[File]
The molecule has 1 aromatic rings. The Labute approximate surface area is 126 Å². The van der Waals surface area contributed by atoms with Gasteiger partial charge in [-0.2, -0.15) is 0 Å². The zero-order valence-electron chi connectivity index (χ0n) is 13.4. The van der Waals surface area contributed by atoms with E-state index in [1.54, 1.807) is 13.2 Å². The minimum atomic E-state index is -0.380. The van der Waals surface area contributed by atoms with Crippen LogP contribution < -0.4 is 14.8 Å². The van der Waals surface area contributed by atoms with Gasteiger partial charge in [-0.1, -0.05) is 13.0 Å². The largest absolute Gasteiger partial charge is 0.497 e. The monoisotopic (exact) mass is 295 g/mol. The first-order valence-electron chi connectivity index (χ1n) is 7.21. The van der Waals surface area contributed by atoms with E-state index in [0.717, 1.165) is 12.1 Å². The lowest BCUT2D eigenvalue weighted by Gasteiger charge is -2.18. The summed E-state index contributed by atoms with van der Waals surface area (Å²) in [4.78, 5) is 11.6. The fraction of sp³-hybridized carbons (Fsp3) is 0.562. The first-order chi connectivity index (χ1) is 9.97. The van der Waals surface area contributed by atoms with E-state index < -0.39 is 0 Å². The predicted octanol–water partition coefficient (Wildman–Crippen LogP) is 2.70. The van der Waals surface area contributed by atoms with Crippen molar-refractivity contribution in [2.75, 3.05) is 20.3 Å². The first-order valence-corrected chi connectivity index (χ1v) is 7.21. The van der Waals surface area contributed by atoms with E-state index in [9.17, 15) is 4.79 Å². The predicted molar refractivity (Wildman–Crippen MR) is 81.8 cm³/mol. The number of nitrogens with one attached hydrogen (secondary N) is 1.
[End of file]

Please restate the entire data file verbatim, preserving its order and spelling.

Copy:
The molecule has 1 aromatic rings. The Labute approximate surface area is 126 Å². The van der Waals surface area contributed by atoms with Gasteiger partial charge in [-0.2, -0.15) is 0 Å². The zero-order valence-electron chi connectivity index (χ0n) is 13.4. The van der Waals surface area contributed by atoms with E-state index in [1.54, 1.807) is 13.2 Å². The minimum atomic E-state index is -0.380. The van der Waals surface area contributed by atoms with Crippen LogP contribution < -0.4 is 14.8 Å². The van der Waals surface area contributed by atoms with Gasteiger partial charge in [-0.1, -0.05) is 13.0 Å². The largest absolute Gasteiger partial charge is 0.497 e. The monoisotopic (exact) mass is 295 g/mol. The first-order valence-electron chi connectivity index (χ1n) is 7.21. The van der Waals surface area contributed by atoms with E-state index in [0.717, 1.165) is 12.1 Å². The lowest BCUT2D eigenvalue weighted by Gasteiger charge is -2.18. The summed E-state index contributed by atoms with van der Waals surface area (Å²) in [4.78, 5) is 11.6. The fraction of sp³-hybridized carbons (Fsp3) is 0.562. The first-order chi connectivity index (χ1) is 9.97. The van der Waals surface area contributed by atoms with E-state index < -0.39 is 0 Å². The predicted octanol–water partition coefficient (Wildman–Crippen LogP) is 2.70. The van der Waals surface area contributed by atoms with Crippen molar-refractivity contribution in [2.75, 3.05) is 20.3 Å². The first-order valence-corrected chi connectivity index (χ1v) is 7.21. The van der Waals surface area contributed by atoms with E-state index in [9.17, 15) is 4.79 Å². The predicted molar refractivity (Wildman–Crippen MR) is 81.8 cm³/mol. The number of nitrogens with one attached hydrogen (secondary N) is 1.